Alpharetta was set to adopt the resolution May 29 but tabled it and met last week to discuss making changes.
City Council members were concerned that some language in the plan compiled in Milton would create a conflict with the city’s comprehensive land use plan, and agreed it would be best to submit their own resolution with “limiting” language.
But at Monday’s council meeting, council members approved a rewritten plan that says they authorize the LCI study plan’s incorporation into the city’s 2030 Comprehensive Plan “to the extent that nothing within this adopted LCI Plan modifies or conflicts with any portion of the 2030 Comprehensive Plan or supports any LCI Plan components.”
Some of of the items listed in the resolution that Alpharetta council members hope to avoid are burdening schools “as a result of higher density residential development,” straining
the roadway system “as a result of development density transfers,” affecting property values or zoning regulations “through the use of form-based codes or other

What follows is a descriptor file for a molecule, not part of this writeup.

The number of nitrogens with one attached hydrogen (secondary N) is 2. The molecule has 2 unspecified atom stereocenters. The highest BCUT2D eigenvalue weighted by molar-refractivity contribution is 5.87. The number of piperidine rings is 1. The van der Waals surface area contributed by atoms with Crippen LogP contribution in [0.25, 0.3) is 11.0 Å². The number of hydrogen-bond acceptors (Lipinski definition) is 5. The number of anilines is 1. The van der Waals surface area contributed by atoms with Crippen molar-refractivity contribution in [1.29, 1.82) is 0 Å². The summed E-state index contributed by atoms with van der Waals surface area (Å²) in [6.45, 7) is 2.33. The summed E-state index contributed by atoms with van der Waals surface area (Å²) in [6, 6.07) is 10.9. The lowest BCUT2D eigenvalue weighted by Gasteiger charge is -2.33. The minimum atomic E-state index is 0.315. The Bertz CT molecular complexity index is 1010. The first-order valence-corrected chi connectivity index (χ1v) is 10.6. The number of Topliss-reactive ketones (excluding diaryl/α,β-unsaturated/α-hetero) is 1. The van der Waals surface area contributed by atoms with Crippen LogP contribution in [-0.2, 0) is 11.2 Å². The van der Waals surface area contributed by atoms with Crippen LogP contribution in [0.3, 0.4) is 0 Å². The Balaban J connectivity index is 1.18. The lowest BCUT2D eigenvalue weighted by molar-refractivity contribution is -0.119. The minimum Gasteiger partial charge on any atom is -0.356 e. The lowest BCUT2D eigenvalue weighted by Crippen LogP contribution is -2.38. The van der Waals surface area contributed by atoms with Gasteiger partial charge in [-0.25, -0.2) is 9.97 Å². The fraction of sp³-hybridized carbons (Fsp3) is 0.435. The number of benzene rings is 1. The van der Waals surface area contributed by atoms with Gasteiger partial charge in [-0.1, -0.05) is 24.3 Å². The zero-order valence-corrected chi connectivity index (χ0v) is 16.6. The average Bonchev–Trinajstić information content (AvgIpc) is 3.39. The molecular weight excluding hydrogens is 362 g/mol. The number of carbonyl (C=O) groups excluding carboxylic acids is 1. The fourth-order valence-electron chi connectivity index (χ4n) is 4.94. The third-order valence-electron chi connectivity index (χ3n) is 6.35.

means,” authorizing the tolling of existing lanes on Ga. 400 and establishing a “policy
regarding the desirability of a MARTA Transit Station in the Windward area.”
Run by design firm Urban Collage, Milton hosted a series of four public input sessions leading up to the city’s adoption of the plan, which will be submitted to the Atlanta Regional Commission.
Because 29 percent of the land area within the study is located in the city of Alpharetta, Alpharettans were encouraged to participate in the input sessions as well.
In addition to the public input sessions, the process of creating the plan included stakeholder interviews, a survey of approximately 500 area residents and employees and four meetings of a core team of community leaders and property owners.